You have to make sure that whatever you sell or your product is at the top at all times because very easily, you fall and somebody else grabs the market if you’re not careful. This just makes the whole competition thing more aggressive. And it just means that you have to be sharper and keep your eye on the ball.
Would you say then that the industry in Dubai is more aggressive than London?
I think it is in the case of the Dubai market doesn't forget. So if you do something wrong, you’ll be picking up the pieces for a long time. So you need to make sure that all the time, you’re at the top.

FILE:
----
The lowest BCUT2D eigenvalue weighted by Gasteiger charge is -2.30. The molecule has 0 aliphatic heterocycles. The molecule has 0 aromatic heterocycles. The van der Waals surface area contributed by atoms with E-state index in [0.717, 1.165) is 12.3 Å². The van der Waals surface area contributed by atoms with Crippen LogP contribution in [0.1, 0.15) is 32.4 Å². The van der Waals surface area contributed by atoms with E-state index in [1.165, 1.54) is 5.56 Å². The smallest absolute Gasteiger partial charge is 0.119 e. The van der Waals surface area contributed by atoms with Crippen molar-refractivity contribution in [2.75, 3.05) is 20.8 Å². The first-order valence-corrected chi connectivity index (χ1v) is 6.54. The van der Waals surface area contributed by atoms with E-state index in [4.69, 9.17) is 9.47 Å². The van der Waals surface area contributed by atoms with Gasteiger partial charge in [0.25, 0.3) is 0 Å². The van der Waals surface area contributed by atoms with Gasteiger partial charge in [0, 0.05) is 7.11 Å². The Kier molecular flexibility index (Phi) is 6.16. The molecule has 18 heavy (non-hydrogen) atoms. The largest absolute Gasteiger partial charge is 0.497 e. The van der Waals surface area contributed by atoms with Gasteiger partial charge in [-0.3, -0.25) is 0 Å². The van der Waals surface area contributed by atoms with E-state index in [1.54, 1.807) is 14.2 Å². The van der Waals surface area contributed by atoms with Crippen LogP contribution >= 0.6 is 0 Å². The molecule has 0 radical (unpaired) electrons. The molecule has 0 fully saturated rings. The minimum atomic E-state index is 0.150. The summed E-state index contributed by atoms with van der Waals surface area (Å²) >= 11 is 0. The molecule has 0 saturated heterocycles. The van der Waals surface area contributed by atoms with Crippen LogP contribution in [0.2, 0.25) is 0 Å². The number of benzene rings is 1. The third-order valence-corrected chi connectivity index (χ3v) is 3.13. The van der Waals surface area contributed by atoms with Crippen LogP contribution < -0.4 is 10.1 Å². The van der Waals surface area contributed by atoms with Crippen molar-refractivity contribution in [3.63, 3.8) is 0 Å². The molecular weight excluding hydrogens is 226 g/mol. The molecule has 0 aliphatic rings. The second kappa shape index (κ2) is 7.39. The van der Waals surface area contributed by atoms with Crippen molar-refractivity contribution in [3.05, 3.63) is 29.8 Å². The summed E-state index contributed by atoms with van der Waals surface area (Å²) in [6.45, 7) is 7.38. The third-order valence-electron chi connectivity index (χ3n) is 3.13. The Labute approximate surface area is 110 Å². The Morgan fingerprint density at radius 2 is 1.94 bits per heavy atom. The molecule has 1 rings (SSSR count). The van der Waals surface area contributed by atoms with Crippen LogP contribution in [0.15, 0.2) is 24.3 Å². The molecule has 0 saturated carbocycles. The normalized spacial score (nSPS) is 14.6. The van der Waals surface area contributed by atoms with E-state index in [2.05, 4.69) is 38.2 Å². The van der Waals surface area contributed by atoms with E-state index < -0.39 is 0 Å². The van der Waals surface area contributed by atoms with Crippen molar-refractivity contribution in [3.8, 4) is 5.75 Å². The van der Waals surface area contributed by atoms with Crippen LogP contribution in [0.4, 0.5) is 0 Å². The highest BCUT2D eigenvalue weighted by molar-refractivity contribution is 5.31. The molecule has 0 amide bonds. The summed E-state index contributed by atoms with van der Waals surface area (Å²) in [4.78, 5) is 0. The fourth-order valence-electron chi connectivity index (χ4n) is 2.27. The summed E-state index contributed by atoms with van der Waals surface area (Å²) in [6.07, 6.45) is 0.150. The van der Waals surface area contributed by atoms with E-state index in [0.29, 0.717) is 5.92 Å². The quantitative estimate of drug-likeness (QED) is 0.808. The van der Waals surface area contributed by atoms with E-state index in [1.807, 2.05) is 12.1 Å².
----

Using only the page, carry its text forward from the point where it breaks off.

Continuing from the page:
I think in London, people tend to just go to whatever club they wish at the time whereas here, if you’re doing things right, you have the loyalty factor and people will always come back.
Is there a missing factor(s) in the Dubai nightlife market and if so, what is it?
It’s very weird how the time frame that nightclubs operate [in Dubai] is a very small window. It’s primarily from 12:30am or 1am to 3am - which is very bizarre. And don’t get me wrong, in those two hours, people party.
But for the rest of Europe and London, there’s that longer period. People will come at 10pm and they’ll stay until 4am.
I don’t really think there’s another missing factor. I think the experience you get in Dubai is at the very top of the industry. The shows that we put on, the artists that we get - the service is at the top of its game.
Why do you think people in Dubai limit themselves to just two hours of partying instead of the four and a half hours they could spend?